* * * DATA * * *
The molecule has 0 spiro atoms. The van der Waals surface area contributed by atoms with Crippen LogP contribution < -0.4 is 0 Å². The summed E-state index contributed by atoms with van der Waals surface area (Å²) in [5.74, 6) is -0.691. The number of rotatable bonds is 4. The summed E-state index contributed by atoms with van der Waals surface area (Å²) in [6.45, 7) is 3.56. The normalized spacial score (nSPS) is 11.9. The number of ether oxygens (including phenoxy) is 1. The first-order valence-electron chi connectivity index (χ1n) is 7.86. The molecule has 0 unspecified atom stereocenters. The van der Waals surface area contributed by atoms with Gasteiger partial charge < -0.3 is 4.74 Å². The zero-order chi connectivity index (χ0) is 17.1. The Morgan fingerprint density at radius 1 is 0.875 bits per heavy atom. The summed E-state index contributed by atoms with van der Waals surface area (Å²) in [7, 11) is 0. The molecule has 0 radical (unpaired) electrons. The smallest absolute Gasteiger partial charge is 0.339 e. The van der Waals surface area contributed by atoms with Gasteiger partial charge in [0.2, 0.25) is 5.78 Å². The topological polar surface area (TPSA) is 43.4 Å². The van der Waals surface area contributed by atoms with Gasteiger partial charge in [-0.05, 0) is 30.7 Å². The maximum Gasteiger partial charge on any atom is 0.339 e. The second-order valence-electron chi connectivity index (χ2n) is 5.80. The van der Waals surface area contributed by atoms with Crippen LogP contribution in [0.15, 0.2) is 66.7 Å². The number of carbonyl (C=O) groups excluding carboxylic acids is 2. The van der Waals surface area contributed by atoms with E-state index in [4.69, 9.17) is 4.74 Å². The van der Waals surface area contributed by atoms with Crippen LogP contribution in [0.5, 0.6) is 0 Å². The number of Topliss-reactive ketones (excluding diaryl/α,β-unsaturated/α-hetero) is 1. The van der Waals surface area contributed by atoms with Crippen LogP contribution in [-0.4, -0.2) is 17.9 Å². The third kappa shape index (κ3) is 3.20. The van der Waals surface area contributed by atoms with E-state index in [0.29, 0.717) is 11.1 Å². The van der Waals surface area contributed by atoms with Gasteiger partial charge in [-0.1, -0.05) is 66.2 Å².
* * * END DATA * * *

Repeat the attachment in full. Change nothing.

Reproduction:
The molecule has 0 spiro atoms. The van der Waals surface area contributed by atoms with Crippen LogP contribution < -0.4 is 0 Å². The summed E-state index contributed by atoms with van der Waals surface area (Å²) in [5.74, 6) is -0.691. The number of rotatable bonds is 4. The summed E-state index contributed by atoms with van der Waals surface area (Å²) in [6.45, 7) is 3.56. The normalized spacial score (nSPS) is 11.9. The number of ether oxygens (including phenoxy) is 1. The first-order valence-electron chi connectivity index (χ1n) is 7.86. The molecule has 0 unspecified atom stereocenters. The van der Waals surface area contributed by atoms with Gasteiger partial charge < -0.3 is 4.74 Å². The zero-order chi connectivity index (χ0) is 17.1. The Morgan fingerprint density at radius 1 is 0.875 bits per heavy atom. The summed E-state index contributed by atoms with van der Waals surface area (Å²) in [7, 11) is 0. The molecule has 0 radical (unpaired) electrons. The smallest absolute Gasteiger partial charge is 0.339 e. The van der Waals surface area contributed by atoms with Gasteiger partial charge in [0.2, 0.25) is 5.78 Å². The topological polar surface area (TPSA) is 43.4 Å². The van der Waals surface area contributed by atoms with Gasteiger partial charge in [-0.05, 0) is 30.7 Å². The maximum Gasteiger partial charge on any atom is 0.339 e. The second-order valence-electron chi connectivity index (χ2n) is 5.80. The van der Waals surface area contributed by atoms with Crippen LogP contribution in [0.15, 0.2) is 66.7 Å². The number of carbonyl (C=O) groups excluding carboxylic acids is 2. The van der Waals surface area contributed by atoms with E-state index in [4.69, 9.17) is 4.74 Å². The van der Waals surface area contributed by atoms with Crippen LogP contribution in [0.5, 0.6) is 0 Å². The number of Topliss-reactive ketones (excluding diaryl/α,β-unsaturated/α-hetero) is 1. The van der Waals surface area contributed by atoms with Crippen LogP contribution in [-0.4, -0.2) is 17.9 Å². The third kappa shape index (κ3) is 3.20. The van der Waals surface area contributed by atoms with E-state index in [0.29, 0.717) is 11.1 Å². The van der Waals surface area contributed by atoms with Gasteiger partial charge in [-0.1, -0.05) is 66.2 Å².